Monday, October 9, 2017

Colonial Approaches to Land Ownership

A very interesting look at how land became a comodity in North America AND how differntly Britain, France, and Spain colonized the New World. Thanks to Dave Obee for pointing me to this article

I'll be starting a new course beginning 17th October that will deal with land records created in Canada and the USA. Full details below:

Western Canada was primarily settled by homesteaders. Most were recent immigrants, and few had any farming experience. Many 'town' folks also homesteaded, to make ends meet. It is therefore, very normal to find homesteaders also included teachers, doctors, lawyers, ministers, and business owners/shop keepers within the term 'homesteaders'.

A file was created about each piece of land - not organized by personal names - so you need to learn how to locate and read legal land descriptions, using a special map that you'll each get to keep. There is a wealth of information within each file regarding the person(s) who farmed that piece of land. We have found details such as former residences, important dates, the size and cost of buildings, livestock, family details, signatures, personal correspondence, and even birth/marriage/death and divorce papers.

The fortunate students enrolled in this course will learn how to use the Internet to locate land details across Canada, and will also spend the last two classes doing hands-on research AT the Provincial Archives of Saskatchewan in Regina ... with your instructor there to assist you every step of the way!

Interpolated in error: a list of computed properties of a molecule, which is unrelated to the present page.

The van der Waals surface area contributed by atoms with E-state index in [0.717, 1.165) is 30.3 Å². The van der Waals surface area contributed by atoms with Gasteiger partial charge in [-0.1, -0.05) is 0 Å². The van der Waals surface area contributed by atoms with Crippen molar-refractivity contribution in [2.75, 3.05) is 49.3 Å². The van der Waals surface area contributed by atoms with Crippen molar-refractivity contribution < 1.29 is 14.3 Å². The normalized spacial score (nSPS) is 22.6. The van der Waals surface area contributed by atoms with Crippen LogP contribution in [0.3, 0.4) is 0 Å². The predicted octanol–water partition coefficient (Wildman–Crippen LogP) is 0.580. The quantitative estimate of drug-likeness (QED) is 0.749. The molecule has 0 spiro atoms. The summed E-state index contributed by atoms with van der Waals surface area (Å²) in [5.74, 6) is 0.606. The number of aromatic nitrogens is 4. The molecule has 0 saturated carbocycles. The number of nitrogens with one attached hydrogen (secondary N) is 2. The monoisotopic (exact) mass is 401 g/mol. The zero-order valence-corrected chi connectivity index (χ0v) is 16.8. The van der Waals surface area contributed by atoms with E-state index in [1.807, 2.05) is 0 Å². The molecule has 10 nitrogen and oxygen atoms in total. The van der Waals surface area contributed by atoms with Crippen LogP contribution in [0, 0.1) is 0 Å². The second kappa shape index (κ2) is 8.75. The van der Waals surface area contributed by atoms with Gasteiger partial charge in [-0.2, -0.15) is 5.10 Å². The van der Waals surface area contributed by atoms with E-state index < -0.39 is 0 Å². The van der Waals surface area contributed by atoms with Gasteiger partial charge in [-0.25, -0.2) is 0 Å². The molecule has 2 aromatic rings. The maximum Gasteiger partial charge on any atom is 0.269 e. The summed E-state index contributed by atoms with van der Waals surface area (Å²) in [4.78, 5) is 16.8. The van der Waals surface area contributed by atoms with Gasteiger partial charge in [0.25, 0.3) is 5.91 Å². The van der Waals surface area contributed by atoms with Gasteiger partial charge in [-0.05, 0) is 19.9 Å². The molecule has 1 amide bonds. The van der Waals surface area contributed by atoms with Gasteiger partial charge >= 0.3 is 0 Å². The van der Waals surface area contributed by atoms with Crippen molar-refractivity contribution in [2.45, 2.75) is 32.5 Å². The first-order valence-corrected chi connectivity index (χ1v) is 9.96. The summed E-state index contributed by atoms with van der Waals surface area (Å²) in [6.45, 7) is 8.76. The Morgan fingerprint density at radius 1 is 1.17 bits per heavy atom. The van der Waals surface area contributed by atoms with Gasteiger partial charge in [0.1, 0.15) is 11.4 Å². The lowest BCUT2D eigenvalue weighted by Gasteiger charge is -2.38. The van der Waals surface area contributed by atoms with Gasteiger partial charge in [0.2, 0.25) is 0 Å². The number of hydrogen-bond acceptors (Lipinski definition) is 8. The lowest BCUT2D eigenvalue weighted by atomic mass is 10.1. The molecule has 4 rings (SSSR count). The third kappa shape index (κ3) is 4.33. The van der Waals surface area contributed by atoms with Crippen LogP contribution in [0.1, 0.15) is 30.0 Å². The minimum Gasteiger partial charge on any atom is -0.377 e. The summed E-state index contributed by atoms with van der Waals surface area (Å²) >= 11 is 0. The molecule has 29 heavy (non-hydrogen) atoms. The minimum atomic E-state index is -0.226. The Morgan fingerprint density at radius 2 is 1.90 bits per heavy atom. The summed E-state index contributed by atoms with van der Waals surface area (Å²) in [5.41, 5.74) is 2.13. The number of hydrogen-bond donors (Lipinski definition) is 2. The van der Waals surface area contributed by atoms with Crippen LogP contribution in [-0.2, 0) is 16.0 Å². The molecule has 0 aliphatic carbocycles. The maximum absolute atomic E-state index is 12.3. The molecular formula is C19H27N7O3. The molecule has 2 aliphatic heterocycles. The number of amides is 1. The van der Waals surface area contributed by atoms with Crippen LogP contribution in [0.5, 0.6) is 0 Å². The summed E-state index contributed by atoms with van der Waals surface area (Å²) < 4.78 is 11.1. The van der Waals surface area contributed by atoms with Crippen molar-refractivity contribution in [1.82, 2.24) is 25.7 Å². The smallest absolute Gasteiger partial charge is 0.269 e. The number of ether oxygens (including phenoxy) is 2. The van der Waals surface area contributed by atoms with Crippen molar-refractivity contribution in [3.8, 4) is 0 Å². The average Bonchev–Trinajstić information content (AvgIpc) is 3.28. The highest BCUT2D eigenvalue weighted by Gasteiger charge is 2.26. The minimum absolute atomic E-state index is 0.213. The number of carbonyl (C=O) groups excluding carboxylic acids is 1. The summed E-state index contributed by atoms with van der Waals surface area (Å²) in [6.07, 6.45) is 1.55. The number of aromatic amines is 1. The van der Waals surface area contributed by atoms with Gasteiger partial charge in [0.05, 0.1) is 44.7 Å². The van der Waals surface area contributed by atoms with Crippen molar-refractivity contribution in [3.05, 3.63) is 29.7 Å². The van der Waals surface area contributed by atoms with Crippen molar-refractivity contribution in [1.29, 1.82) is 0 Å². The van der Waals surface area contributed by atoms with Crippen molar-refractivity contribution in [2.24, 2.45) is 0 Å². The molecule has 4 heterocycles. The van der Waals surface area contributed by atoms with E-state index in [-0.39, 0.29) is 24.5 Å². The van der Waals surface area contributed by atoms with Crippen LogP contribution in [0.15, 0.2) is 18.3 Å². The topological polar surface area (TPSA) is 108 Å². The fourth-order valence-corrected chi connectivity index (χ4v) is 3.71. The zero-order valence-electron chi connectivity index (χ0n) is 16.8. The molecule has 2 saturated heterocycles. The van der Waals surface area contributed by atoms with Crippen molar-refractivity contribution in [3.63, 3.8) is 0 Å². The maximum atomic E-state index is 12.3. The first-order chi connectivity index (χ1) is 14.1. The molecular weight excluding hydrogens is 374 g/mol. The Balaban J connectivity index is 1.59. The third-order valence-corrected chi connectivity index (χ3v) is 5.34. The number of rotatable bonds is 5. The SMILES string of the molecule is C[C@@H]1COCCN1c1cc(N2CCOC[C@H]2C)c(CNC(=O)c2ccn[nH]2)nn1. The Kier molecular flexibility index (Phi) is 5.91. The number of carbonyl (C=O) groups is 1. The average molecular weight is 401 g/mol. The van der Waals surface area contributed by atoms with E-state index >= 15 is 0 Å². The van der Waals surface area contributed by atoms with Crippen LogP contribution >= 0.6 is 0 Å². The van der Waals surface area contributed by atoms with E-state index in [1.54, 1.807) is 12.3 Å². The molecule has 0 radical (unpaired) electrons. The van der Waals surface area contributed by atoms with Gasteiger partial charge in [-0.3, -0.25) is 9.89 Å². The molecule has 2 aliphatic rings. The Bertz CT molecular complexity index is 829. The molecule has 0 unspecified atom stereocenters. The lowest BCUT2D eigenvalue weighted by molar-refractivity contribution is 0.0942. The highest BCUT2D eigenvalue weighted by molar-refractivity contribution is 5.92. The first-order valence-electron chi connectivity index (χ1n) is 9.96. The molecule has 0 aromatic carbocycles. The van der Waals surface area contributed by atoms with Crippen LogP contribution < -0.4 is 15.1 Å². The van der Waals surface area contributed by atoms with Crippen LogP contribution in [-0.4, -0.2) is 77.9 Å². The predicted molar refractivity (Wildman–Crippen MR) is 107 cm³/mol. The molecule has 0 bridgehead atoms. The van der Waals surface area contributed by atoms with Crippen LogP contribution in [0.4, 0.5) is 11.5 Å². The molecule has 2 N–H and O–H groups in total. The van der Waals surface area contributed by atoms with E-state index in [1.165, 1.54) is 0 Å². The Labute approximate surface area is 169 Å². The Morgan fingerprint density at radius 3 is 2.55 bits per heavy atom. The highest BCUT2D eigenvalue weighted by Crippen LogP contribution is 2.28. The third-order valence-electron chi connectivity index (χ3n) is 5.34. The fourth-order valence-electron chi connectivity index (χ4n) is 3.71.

These students will also be treated to a private tour of the Archives 'hidden' records - those precious records that are only accessed through normally locked doors/drawers/cabinets!! An archive is very different from a library. In a library we browse the shelves looking at the books. A library is meant to disseminate information. An archive holds original materials - often one of a kind, available only in that one archive. An archives records are mostly held in the stacks, behind closed and locked doors. You need to fill out their forms properly, and then an archivist will go through those locked doors to retrieve what you have asked for. BUT how do you know what to ask for if you can't just browse the shelves? THAT is part of what this course will teach you.

What kinds of records might you find there? Things like local histories, Canadian censuses, biographies, provincial newspapers, fur trade, Metis, immigration, ships passenger lists, provincial settlement, rural life, urban life, economics, government, politics, court records, maps, architectural drawings, private records, border crossing, fire insurance, police, certain indexes to births, marriages, deaths etc. etc as well as audio/video and a huge collection of historical photographs. This is an opportunity not to be missed. Extensive computer use. Class size is limited to ensure I have the time to work with each person. Prior completion of Unpuzzling Your Past is strongly recommended as you will need all the skills learned in that course. Email if you have additional questions or to register if you miss Registration night. Pat Ryan

BTW, this course always fills very fast!

REGINA Classes
Tue, Oct. 17 7 - 9pm Arcola East Community Centre classroom session
Tue, Oct. 18 receive your emailed lessons (no classroom session)
Tue, Oct. 24 Sask. Archives, 3303 Hillsdale St, Regina 9:00am - noonish
Tue, Oct. 31 Sask. Archives, 3303 Hillsdale St, Regina 9:00am - noonish
COST: $200.00


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